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Income shares growing at the top, falling everywhere else
After summing up the key findings of yesterday’s census report, Jared Bernstein homes in on income share trends. Commenting on the above chart, he says:
It’s a stark reminder that when it comes to the living standards of middle- and low-income families, overall economic growth is necessary but not sufficient. For these families to get ahead, the economy must not only expand but that expansion must reach more households, particularly those for whom growth has been largely a spectator sport.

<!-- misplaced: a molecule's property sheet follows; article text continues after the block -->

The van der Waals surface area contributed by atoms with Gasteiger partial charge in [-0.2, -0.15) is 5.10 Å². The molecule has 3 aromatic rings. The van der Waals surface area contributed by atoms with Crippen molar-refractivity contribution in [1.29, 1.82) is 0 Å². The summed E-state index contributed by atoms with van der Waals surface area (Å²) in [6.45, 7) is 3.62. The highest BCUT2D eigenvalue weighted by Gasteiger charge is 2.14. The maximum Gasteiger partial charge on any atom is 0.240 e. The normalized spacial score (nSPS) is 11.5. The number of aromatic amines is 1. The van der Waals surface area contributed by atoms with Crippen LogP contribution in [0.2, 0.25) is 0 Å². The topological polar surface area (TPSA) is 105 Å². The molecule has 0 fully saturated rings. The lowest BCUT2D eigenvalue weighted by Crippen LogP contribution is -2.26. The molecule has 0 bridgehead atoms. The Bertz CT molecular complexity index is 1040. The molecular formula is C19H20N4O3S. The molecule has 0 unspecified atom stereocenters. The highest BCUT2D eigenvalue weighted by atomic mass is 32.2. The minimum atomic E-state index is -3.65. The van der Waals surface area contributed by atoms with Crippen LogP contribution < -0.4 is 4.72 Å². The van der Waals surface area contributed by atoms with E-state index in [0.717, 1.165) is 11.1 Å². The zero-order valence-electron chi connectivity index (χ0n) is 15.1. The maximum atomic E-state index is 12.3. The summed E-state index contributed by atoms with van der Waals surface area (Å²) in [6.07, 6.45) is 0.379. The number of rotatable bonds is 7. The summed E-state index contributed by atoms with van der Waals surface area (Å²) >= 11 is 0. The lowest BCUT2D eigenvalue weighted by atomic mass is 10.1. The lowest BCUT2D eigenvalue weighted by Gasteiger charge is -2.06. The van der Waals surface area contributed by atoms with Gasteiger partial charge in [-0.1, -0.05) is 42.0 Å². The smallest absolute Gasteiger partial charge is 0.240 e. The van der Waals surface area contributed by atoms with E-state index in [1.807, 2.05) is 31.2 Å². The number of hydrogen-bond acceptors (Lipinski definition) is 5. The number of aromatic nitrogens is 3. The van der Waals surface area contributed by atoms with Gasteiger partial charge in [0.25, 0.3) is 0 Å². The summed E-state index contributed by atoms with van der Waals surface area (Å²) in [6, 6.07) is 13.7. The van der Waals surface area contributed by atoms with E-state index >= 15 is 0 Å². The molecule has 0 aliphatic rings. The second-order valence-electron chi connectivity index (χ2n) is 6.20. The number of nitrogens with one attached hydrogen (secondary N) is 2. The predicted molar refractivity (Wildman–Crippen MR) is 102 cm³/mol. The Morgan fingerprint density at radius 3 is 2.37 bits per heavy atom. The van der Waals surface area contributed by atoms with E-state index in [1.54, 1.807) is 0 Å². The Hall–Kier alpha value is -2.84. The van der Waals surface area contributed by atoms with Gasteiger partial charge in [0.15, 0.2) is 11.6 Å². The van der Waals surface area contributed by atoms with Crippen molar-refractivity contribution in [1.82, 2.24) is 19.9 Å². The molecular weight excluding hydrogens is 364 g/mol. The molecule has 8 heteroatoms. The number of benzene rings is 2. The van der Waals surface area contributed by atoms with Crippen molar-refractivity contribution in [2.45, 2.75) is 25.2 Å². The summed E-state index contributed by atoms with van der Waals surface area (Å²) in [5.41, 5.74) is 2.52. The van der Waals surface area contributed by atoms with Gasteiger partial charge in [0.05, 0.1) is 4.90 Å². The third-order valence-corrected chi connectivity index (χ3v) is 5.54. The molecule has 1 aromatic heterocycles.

Bernstein reflects on the Republicans’ scuttling of the American Jobs Act:
[The] results carry two lessons. First, they pose yet another reminder to policy makers that austerity measures in an economy that remains well below potential with a job market that’s still far too slack are exactly the wrong way to go. Second, they show that the economic problems we face are, in fact, amenable to policy intervention.
I’m of course not suggesting that the anti-poverty measures noted above are solving the market failure of poverty, nor are the few pieces of the ACA that are in place solving the challenge of health coverage. But they’re both helping, and if policy makers were listening to these data, they’d recognize that such measures point the way forward.